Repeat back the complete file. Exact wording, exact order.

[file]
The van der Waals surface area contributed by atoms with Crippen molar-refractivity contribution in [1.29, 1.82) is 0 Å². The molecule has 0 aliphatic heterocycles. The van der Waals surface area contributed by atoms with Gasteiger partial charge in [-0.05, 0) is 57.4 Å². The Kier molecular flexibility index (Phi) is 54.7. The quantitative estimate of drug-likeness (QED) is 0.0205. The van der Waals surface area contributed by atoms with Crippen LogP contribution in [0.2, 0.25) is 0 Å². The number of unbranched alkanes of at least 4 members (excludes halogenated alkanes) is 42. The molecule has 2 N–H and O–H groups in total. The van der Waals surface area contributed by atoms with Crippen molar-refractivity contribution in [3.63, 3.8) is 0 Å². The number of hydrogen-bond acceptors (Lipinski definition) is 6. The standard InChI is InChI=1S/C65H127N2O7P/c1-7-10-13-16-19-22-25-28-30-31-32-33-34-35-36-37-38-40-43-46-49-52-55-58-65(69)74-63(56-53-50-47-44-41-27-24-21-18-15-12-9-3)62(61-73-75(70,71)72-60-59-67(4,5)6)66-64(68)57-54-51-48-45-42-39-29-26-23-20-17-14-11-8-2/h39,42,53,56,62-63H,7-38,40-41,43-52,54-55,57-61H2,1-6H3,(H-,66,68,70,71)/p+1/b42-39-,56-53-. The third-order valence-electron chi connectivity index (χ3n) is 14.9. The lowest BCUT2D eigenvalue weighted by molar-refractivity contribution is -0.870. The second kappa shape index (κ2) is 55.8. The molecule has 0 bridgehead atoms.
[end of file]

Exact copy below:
The van der Waals surface area contributed by atoms with Crippen molar-refractivity contribution in [1.29, 1.82) is 0 Å². The molecule has 0 aliphatic heterocycles. The van der Waals surface area contributed by atoms with Gasteiger partial charge in [-0.05, 0) is 57.4 Å². The Kier molecular flexibility index (Phi) is 54.7. The quantitative estimate of drug-likeness (QED) is 0.0205. The van der Waals surface area contributed by atoms with Crippen LogP contribution in [0.2, 0.25) is 0 Å². The number of unbranched alkanes of at least 4 members (excludes halogenated alkanes) is 42. The molecule has 2 N–H and O–H groups in total. The van der Waals surface area contributed by atoms with Crippen molar-refractivity contribution in [3.63, 3.8) is 0 Å². The number of hydrogen-bond acceptors (Lipinski definition) is 6. The standard InChI is InChI=1S/C65H127N2O7P/c1-7-10-13-16-19-22-25-28-30-31-32-33-34-35-36-37-38-40-43-46-49-52-55-58-65(69)74-63(56-53-50-47-44-41-27-24-21-18-15-12-9-3)62(61-73-75(70,71)72-60-59-67(4,5)6)66-64(68)57-54-51-48-45-42-39-29-26-23-20-17-14-11-8-2/h39,42,53,56,62-63H,7-38,40-41,43-52,54-55,57-61H2,1-6H3,(H-,66,68,70,71)/p+1/b42-39-,56-53-. The third-order valence-electron chi connectivity index (χ3n) is 14.9. The lowest BCUT2D eigenvalue weighted by molar-refractivity contribution is -0.870. The second kappa shape index (κ2) is 55.8. The molecule has 0 bridgehead atoms.